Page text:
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Reader comment on item: [The Hamas Electoral Victory:] Democracy's Bitter Fruit
in response to reader comment: Defeating Jihad

Submitted by Joe (United States), Feb 3, 2006 at 18:52

Muhummad was a sinful man, and a great salesman. He purportedly experienced God, and repeatedly sinned against God. The Qur'an is Muhummad's, not God's.

First off, Muhummad purportedly revealed the living word of God. This came directly from God. His revelations came from Gabriel and other members of the heavenly court. You would think that this alone would provide adequate faith (at least if seeing is believing), which would make Muhummad a good person.

Secondly, during Muhummad's Night Journey, he traveled to Jerusalem over night, met with the other prophets, and ascended into heaven. Here he debated with God on several accounts, one being how many times he had to pray. He saw the face of God, and debated with God, and still was a sinner (e.g. God originally wanted man to pray all day long, Muhummad brought it down to 5). The Qur'an explains the night journey, and his hadith explains the debate.

His life demonstrates his hypocrisy and sinfulness. In the Qur'an one is only allowed 4 wives, Muhummad had 10, not including 4 concubines. He even cheated on his wives with a concubine, then "revealed" a passage saying not to question the prophet. He also stole his adopted son's wife, making Aisha extremely jealous.

At pre-flight Mecca, Muhummad did indeed say that Allah had 3 daughters. Of course, he later repented this, but that was because his sale did not work. He was trying to appease the Meccans as well as gain followers, but he couldnt find a middle ground. This is well documented, but few know of it. Muslims say "Satan put the words on his tongue".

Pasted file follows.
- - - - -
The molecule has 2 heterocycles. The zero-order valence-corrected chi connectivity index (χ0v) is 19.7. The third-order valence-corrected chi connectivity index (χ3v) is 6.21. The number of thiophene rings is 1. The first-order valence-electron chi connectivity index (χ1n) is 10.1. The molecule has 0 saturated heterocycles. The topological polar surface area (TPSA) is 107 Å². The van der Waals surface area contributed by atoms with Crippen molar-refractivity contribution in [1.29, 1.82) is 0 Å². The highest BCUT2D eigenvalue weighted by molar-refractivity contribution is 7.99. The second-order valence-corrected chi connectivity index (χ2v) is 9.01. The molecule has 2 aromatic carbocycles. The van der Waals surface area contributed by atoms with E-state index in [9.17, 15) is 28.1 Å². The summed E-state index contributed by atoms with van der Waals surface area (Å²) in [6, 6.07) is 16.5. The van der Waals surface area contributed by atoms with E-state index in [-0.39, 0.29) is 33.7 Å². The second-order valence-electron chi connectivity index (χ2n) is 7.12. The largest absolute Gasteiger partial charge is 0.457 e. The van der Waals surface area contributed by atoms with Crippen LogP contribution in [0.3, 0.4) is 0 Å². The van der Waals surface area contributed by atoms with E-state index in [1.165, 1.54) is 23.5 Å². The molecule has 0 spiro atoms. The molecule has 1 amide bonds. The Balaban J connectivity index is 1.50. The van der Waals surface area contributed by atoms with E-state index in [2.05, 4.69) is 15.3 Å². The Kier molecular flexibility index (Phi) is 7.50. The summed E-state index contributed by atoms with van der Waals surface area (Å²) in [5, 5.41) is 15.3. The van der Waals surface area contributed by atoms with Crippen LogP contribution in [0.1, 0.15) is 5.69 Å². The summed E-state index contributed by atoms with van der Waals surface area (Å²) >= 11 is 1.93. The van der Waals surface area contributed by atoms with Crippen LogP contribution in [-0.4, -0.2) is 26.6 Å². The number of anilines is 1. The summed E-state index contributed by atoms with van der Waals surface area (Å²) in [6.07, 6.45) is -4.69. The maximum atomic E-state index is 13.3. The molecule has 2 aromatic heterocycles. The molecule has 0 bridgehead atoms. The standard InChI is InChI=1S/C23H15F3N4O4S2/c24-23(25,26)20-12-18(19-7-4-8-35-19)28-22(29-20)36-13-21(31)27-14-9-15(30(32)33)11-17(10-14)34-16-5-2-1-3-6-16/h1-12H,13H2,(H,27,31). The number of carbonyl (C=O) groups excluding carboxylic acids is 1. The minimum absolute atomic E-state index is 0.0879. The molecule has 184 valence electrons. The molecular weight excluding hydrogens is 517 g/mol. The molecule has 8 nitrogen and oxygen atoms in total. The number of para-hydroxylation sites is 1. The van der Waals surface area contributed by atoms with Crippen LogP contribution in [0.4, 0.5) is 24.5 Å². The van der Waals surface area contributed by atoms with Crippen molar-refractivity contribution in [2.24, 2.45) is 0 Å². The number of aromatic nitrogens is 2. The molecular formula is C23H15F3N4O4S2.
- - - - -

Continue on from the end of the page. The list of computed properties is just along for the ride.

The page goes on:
The revelation about "veiling" (curtain actually) came about because Muhummad saw someone touching his wife, got jealous, and then said no one could see his wives.

Muhummad repeatedly talks about how the people of the book are wrong. However, all types and factions of Islam are increasingly becoming more Christian, deviating from the Qur'ans original purpose. In the first place, Islam borrowed from Judaism, Christianity, and heavily from Zoroastrianism (where it got the idea of a Hell, the epic clash of good and evil, etc). The Qur'an also tells that Christians are better than Jews. The only difference between Christians and Jews is the eschatology. Islam is completely different than both in its teachings and eschatologies.
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